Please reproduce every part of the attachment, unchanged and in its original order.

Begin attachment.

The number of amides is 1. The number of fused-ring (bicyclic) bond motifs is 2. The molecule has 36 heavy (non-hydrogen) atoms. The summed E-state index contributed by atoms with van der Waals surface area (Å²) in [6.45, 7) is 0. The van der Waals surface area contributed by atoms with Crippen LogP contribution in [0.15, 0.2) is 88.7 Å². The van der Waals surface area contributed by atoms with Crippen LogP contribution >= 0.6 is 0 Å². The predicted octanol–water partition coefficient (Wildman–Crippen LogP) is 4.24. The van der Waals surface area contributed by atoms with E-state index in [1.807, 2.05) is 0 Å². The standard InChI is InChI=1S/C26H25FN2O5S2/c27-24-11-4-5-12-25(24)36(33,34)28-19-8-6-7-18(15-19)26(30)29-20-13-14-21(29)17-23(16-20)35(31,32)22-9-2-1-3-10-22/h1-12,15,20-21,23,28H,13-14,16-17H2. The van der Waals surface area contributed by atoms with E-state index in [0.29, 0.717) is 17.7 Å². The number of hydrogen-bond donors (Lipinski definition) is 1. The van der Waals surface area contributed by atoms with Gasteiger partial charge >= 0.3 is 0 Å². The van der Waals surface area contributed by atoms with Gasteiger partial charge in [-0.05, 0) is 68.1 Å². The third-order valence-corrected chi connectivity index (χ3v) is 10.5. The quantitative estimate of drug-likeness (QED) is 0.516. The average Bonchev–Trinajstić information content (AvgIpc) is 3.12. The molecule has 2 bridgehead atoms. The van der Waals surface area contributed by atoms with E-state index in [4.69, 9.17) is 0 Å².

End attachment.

The number of amides is 1. The number of fused-ring (bicyclic) bond motifs is 2. The molecule has 36 heavy (non-hydrogen) atoms. The summed E-state index contributed by atoms with van der Waals surface area (Å²) in [6.45, 7) is 0. The van der Waals surface area contributed by atoms with Crippen LogP contribution in [0.15, 0.2) is 88.7 Å². The van der Waals surface area contributed by atoms with Crippen LogP contribution >= 0.6 is 0 Å². The predicted octanol–water partition coefficient (Wildman–Crippen LogP) is 4.24. The van der Waals surface area contributed by atoms with E-state index in [1.807, 2.05) is 0 Å². The standard InChI is InChI=1S/C26H25FN2O5S2/c27-24-11-4-5-12-25(24)36(33,34)28-19-8-6-7-18(15-19)26(30)29-20-13-14-21(29)17-23(16-20)35(31,32)22-9-2-1-3-10-22/h1-12,15,20-21,23,28H,13-14,16-17H2. The van der Waals surface area contributed by atoms with E-state index in [0.29, 0.717) is 17.7 Å². The number of hydrogen-bond donors (Lipinski definition) is 1. The van der Waals surface area contributed by atoms with Gasteiger partial charge >= 0.3 is 0 Å². The van der Waals surface area contributed by atoms with Gasteiger partial charge in [-0.05, 0) is 68.1 Å². The third-order valence-corrected chi connectivity index (χ3v) is 10.5. The quantitative estimate of drug-likeness (QED) is 0.516. The average Bonchev–Trinajstić information content (AvgIpc) is 3.12. The molecule has 2 bridgehead atoms. The van der Waals surface area contributed by atoms with E-state index in [4.69, 9.17) is 0 Å².